by Stephen Stillman
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In the first half of the book of Isaiah, the prophet generally gives the message of judgment for sin, and he calls Judah, Israel, and the surrounding nations to repent of their sins. Yet during this message of judgment, Isaiah foretells that the Christ would come to bring peace. “For unto us a Child is born, Unto us a Son is given; And the government will be upon His shoulder. and His name will be called Wonderful, Counselor, Mighty God, Everlasting Father, Prince of Peace“, Isaiah 9:6. This prophecy came during a time of great darkness, but God promised through Isaiah to send a light who would shine on everyone living in the shadow of death. Indeed when Christ was born in Bethlehem, the angels announced the event of His birth with these words, “Glory to God in the highest, and on earth peace and good will toward men”, Luke 2:14.
During His lifetime Jesus gave His peace to those who believed on Him. “Peace I leave with you; my peace I give unto you: not as the world giveth, give I unto you…” John 14:27. Jesus distinguishes His peace from the peace as the world understands it: the absence of war on earth. What Jesus brought instead of worldly peace, was a reconciliation between God and man. With Christ’s peace we have no need to fear the present or the future. This peace only comes to those who heed such warnings as Isaiah’s to repent from their sins and find that reconciliation between themselves and God. Those who do not receive Him, remain in a state of alienation from God and His people. The antagonism of the unbeliever toward Jesus and His followers is such that it will even destroy the closest family relationships. Jesus did not come to bring the kind of peace that glosses over deep differences just for the sake of superficial harmony. Conflict and disagreement will arise between those who choose to follow Christ and those who don’t. Jesus also taught his disciples that His peace was not meant to bring worldly peace. Jesus said, “Do not think that I came to bring peace on earth. I did not come to bring peace but a sword. For I have come to set a man against his father, a daughter against her mother, and a daughter-in-law against her mother-in-law, and a man’s enemy will be those of his own household”, Matt: 10: 34,35.
As Christians we continue to live in a state of spiritual warfare. Jesus taught us that war will be waged within the institutional church. In it there will be false sheep and shepherds. Although there will be the pure in heart who see God, there will also be those within the church who try to satisfy the pleasures of the flesh and are proud. Even Jesus disciples were proud when they were found arguing about their prestige in the kingdom, “Now there was a dispute among them, as to which of them should be considered the greatest” (Luke 22:24). There will also be those within the church who are worldly, “Do not love the world or the things of the world. If anyone loves the world, the love of the Father is not in him”, (I John 2:15). Some people think worldliness is limited to external behavior – the people we associate with, the places we go, and the activities we enjoy. But worldliness is also internal because it begins in the heart. There will also be backbiting within the church, ” But if you bite and devour one another, beware lest you be consumed by one another”, (Gal. 5:15). When we are not motivated by love, we become critical of others. We stop looking for good in them and see only their faults. When we express their faults to others, soon the unity of believers is broken.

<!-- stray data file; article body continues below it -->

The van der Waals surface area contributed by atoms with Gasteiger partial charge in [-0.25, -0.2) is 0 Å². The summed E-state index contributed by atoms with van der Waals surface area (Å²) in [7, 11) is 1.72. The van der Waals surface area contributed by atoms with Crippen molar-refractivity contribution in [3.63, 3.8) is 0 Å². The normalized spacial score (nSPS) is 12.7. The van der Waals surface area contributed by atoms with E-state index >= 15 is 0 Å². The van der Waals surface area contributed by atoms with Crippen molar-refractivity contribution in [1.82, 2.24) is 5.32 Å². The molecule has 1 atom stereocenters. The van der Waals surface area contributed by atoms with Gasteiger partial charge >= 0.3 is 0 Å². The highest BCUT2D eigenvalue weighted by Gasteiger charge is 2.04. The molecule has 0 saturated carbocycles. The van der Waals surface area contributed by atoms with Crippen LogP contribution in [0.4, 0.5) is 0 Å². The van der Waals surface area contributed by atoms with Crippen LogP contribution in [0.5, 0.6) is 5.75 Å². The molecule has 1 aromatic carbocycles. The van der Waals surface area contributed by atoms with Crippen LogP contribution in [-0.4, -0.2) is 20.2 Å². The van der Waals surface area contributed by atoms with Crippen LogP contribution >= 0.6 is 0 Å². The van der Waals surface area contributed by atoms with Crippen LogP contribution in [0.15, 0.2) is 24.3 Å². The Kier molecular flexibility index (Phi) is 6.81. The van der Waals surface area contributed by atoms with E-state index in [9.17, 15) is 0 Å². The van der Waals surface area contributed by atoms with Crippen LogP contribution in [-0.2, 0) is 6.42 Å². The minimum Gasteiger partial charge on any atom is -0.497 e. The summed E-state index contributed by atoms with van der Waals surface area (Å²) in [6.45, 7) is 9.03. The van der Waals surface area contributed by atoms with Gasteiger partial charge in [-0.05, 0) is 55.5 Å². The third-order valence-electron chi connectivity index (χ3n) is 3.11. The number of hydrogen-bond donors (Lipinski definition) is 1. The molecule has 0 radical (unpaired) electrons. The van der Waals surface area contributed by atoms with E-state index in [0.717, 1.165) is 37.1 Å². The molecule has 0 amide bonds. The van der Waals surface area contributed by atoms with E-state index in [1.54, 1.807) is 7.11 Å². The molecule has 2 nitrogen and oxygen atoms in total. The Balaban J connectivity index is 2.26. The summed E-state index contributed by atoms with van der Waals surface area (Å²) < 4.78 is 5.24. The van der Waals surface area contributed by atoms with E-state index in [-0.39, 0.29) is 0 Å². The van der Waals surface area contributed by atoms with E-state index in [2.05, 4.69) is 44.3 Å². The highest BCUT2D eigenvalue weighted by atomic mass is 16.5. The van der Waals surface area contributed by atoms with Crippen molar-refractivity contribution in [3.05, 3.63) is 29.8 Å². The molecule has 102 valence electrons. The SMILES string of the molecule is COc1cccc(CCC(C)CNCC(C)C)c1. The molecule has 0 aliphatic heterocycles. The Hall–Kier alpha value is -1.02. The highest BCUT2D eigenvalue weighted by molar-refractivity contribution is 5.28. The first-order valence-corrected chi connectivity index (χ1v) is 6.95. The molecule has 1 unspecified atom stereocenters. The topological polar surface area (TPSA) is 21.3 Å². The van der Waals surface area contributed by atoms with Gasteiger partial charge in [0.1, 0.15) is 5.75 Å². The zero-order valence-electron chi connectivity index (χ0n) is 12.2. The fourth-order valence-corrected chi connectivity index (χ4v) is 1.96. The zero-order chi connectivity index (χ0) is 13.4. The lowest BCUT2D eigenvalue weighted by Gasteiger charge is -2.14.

If as Christians we live in a continued state of spiritual warfare we find ourselves asking, where is the peace Christ promised? We must remember that the peace Christ gives us today is not peace with others or peace from the problems of this world, but peace that can be found in our hearts. It is a peace that the world cannot give. It is a peace that comes only by expressing faith in Jesus. Paul wrote to the Romans, “Therefore being justified by faith, we have peace with God through our Lord Jesus Christ.” Faith is required of those seeking His peace.
The return of Jesus, however, will fulfill the prophecy of Isaiah for future peace when the unrighteous will be separated from the believers and destroyed. Jesus describes this in His parable of the weeds, “The field is the world, the good seeds are the sons of the kingdom, but the tares are the sons of the wicked one. The enemy who sowed them (tares) is the devil, the harvest is the end of the age, and the reapers are the angels. Therefore as the tares are gathered and burned in the fire, so it will be at the end of this age”, Matt. 13: 37-40. At the end of the world, angels will separate the evil from the good. There are true and false believers in churches today, but we should be cautious in our judgments because Christ is the only one qualified to make the final separation. It is more important to judge our own response to God than to analyze the response of others.
As Christians we find peace, not in the world, but in our hearts, because we have been reconciled with the Father. There is an old hymn that I love, “Take It To the Lord In Prayer”. The lyrics say, “oh what needless pain we bear, all because we do not carry, everything to God in prayer.” How much pain are you bearing needlessly today, because you are not experiencing the peace of Jesus in your heart, and not taking your problems and pain to Him?
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